Is editing really dead? No, not yet.
Will editing be dead and forgotten? Maybe, maybe not. It’s more of an answer based on your belief system.
What Dr. Selvin delivered in his keynote address may not be the elixir for editing life, but is a prescription for how editing can stay fit and live longer.
As already noted, many of the process around editing and some of the tasks in editing have been already vanquished or reduced to obscurity. What remains with us editors is the core of the editing process, the core which has been difficult to vanquish or that cannot be easily sidelined.
Dr. Selvin’s prescription, outlined below, can help strengthen the core.
Learn new, related skills
It is interesting to note that as editing gets lean, shedding fat, it has also assimilated many other processes, new and old. A classic example in large organizations is generating XML documents, which has become a minor task for editors. Or assuming a single-player workflow where the editor is the single player, as most of the other processes such as document structuring, generating XML documents, and pagination have all been highly automated. That is, learning new skills has become an important requirement for editors.
Dr. Selvin deftly demonstrated this with the example of the recent phenomenon of alternative text writing (a.k.a. alt+text writing). So, what is alt+text writing all about? Dr. Nilima Vyas explained the concept very well in the conference. For starters, University of Leicester’s “Writing effective ALT text” mentions that “[t]he purpose of ALT text is to provide an alternative way of conveying the information provided by an image to website users that can’t necessarily see the image”. Dr. Selvin went on to explain how alt+text can be cleverly used to optimize pages for search engines. Interestingly, writing content optimized for search engines (called search engine optimization, or SEO) in itself has become another recent phenomenon.
Dr. Selvin unequivocally expressed his support to automation.
Automation is not such a bad word. In the past 15 years since online editing came into existence, large organizations have taken great efforts to automate processes, resulting in the removal of mundane, repetitive processes for editors and increase in the productivity for organizations. New companies, too, have emerged that focussed on automation, which meant that automation is no longer exclusive to these large organizations that can afford millions of dollars to innovate. Freelancers who cannot afford automation or lack the interest or skillset to automate can easily buy third-party tools or plugins, which has made a freelancer’s life easy.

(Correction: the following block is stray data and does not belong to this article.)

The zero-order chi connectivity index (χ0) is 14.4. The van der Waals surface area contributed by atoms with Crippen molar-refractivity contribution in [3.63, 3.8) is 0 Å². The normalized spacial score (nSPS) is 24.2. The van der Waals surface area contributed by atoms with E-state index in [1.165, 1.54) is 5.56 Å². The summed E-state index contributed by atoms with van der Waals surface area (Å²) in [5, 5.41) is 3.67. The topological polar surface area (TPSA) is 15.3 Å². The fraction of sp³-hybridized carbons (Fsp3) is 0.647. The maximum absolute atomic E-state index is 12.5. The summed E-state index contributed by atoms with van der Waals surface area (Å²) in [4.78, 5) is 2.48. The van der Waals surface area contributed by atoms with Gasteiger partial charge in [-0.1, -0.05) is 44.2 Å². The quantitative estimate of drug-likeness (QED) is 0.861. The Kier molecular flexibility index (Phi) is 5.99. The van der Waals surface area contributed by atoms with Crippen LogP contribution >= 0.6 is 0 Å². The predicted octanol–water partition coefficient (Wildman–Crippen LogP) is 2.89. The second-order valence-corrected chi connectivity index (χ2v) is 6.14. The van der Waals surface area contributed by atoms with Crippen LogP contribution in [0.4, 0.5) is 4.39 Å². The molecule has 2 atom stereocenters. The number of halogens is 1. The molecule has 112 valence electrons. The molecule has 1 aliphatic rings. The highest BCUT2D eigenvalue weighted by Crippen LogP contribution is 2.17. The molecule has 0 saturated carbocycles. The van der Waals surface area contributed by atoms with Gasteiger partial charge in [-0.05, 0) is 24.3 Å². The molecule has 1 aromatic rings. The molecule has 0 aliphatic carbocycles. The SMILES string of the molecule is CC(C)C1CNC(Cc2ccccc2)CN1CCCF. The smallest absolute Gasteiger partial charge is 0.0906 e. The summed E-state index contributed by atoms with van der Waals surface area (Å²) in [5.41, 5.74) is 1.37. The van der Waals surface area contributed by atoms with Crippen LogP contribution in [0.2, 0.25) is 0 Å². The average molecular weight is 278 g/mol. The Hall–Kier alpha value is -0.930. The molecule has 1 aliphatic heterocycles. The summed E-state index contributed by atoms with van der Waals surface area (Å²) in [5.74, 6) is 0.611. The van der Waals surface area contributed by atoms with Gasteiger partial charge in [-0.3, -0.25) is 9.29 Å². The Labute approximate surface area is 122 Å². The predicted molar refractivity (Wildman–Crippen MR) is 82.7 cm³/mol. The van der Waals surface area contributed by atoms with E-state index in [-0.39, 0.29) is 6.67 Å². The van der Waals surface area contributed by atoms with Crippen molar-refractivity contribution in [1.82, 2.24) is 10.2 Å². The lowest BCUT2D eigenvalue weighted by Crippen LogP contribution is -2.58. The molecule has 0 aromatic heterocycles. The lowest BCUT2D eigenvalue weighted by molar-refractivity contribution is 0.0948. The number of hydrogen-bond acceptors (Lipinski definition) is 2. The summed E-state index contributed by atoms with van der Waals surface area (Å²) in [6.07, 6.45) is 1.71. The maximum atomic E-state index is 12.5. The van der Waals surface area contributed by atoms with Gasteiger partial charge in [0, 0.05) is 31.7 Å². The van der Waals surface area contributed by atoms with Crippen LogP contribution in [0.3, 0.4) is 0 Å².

Embracing technology will not take work away; it will help us produce more better-quality work. More about this later.
The most important part of the keynote address is, as Venkatesh put it, Dr. Selvin’s “clarion call to all the editors to unite against the practice of undercutting prices”. It was like paraphrasing history’s one of the most famous war cries to say “Editors of India, Unite.” He outlined the need to understand what quality is and deliver: there is no one single definition for editorial quality, which is defined by the expectations of the publisher one works with.
Next, most importantly, he warned the editors against undercutting. There is a clear need to understand the worth of one’s own quality, efforts put in, and expect to be rewarded appropriately. Undercutting will eventually lead to poor quality of work and loss of work. Thus, it is significant to respect our work and get paid accordingly.
The keynote address was a classic example of Dr. Selvin’s experience and understanding of e-publishing in general and copyediting in specific. Overall, the keynote address turned out to be an excellent food for thought.